If we look at the headlines or the latest horrifying YouTube clip, Mar. 8 – International Women’s Day – may seem a bad time to celebrate equality for women.
Despite all the political hoopla surrounding an international pledging conference in Cairo last October to help rebuild Gaza, the reconstruction of the Israeli-devastated territory is apparently moving at the pace of paralytic snail.
Was the four-year-old military conflict in Syria, which has claimed the lives of over 200,000 people, mostly civilians, triggered at least in part by climate change?
Extensive damage to Gaza’s environment as a result of the Israeli blockade and its devastating military campaign against the coastal territory during last year’s war from July to August, is negatively affecting the health of Gazans, especially their food security.
Women in Bangladesh are carving healthier, wealthier futures for themselves and their children – and they have chicken eggs and pineapples to thank.
There is a currently popular idea in Washington, D.C. that the United States ought to be doing more to quash the recently born Islamic States of Iraq and Syria (ISIS), because if we don’t, they will send terrorists to plague our lives.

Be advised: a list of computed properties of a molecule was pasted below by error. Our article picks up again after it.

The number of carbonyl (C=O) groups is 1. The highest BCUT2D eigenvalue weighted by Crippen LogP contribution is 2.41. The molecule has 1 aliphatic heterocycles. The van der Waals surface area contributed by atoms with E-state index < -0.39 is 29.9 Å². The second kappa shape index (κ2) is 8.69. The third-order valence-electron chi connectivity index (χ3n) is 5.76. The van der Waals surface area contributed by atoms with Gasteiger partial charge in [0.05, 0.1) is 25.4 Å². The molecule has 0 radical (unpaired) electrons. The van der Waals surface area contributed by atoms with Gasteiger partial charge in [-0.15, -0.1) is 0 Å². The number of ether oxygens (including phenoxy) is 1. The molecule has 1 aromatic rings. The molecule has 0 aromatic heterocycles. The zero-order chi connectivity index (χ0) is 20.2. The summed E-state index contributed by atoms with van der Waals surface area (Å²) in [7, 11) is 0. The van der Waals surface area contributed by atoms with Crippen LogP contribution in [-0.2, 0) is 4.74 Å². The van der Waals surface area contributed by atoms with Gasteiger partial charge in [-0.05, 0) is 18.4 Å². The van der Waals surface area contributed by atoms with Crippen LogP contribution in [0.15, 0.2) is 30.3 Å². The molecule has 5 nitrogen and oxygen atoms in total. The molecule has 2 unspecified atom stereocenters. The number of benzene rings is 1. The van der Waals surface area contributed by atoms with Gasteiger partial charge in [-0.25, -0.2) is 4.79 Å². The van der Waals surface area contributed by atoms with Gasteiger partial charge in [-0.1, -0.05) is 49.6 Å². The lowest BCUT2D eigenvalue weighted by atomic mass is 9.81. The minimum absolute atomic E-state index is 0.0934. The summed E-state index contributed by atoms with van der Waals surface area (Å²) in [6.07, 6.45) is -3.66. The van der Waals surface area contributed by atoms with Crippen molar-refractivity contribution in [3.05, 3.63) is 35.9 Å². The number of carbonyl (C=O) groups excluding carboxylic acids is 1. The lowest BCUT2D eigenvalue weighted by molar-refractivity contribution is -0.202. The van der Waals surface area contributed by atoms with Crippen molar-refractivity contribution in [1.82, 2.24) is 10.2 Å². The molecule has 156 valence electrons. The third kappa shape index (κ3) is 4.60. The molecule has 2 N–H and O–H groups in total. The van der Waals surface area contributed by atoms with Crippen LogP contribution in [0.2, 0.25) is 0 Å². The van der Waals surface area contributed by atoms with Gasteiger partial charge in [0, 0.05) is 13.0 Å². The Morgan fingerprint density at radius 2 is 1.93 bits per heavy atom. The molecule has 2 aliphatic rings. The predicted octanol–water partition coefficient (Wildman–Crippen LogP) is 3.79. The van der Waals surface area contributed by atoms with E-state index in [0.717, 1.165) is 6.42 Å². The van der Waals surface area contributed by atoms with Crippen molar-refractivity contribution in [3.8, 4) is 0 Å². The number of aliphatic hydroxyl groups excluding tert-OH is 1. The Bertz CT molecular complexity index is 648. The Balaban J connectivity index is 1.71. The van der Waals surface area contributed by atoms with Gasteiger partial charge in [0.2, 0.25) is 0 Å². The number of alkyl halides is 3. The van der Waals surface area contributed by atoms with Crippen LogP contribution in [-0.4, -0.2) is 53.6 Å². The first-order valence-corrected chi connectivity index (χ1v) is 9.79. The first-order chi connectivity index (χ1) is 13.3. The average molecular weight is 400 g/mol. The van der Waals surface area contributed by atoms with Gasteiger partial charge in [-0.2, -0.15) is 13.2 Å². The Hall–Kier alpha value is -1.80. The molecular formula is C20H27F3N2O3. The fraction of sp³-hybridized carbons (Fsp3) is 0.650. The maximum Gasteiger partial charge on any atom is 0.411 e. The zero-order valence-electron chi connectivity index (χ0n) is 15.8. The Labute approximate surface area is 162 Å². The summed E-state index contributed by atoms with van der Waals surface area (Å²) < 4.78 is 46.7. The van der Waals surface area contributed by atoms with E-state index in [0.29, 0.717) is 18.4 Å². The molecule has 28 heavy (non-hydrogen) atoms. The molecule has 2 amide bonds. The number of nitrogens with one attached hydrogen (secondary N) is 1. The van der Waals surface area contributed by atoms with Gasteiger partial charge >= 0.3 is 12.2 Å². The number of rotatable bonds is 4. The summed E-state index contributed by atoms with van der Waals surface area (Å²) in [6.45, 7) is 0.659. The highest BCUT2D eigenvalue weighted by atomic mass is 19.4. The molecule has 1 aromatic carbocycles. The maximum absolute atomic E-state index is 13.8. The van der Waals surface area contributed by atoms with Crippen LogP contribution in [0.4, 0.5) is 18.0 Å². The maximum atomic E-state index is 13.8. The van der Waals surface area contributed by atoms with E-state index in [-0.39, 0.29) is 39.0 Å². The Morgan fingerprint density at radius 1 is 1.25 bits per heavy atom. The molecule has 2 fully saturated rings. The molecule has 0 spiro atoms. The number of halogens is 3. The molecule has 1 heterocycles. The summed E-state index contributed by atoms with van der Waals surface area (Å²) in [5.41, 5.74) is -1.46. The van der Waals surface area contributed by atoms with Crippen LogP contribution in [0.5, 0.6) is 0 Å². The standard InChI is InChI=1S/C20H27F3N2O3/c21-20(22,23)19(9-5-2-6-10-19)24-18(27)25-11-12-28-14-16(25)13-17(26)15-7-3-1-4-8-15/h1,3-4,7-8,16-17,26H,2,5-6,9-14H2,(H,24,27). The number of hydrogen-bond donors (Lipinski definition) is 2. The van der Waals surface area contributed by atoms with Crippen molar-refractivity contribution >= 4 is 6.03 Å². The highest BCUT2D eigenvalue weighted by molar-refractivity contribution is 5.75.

Every morning, Raj Kumari Chaudhari walks from her home to the other end of Padnaha village, located in the Bardiya district of mid-west Nepal, to a big mango tree to offer prayers.
The wildlife trade monitoring network, TRAFFIC, is deploying a new forensic weapon - DNA testing - to track illegal ivory products responsible for the slaughter of hundreds of endangered elephants in Asia and Africa.
We have entered a watershed year, a moment critical for humanity.
As the international community marks the 70th anniversary of the founding of the United Nations, one question worthy of some reflection is: Is world population better or worse off demographically since the establishment of the U.N.?
After twin suicide bombings at a popular Mogadishu hotel last week that killed 25 and wounded 40, news reporters were seen swarming through the city, spotlighting the victims, the assassins, the motives and the official response.
Recent new data show a worrying picture of Latin America and the Caribbean. Income poverty reduction has stagnated and the number of poor has risen — for the first time in a decade — according to recent figures from the Economic Commission for Latin America and the Caribbean.
The two Koreas are an odd match – both are talking about possible dialogue but both have different ideas of the conditions, and that difference comes from the 62-year-old division following the 1950-53 Korean War.
It is a hot, steamy day in Sri Lanka’s northwestern Mannar District. Mid-day temperatures are reaching 34 degrees Celsius, and the tarred road is practically melting under the sun.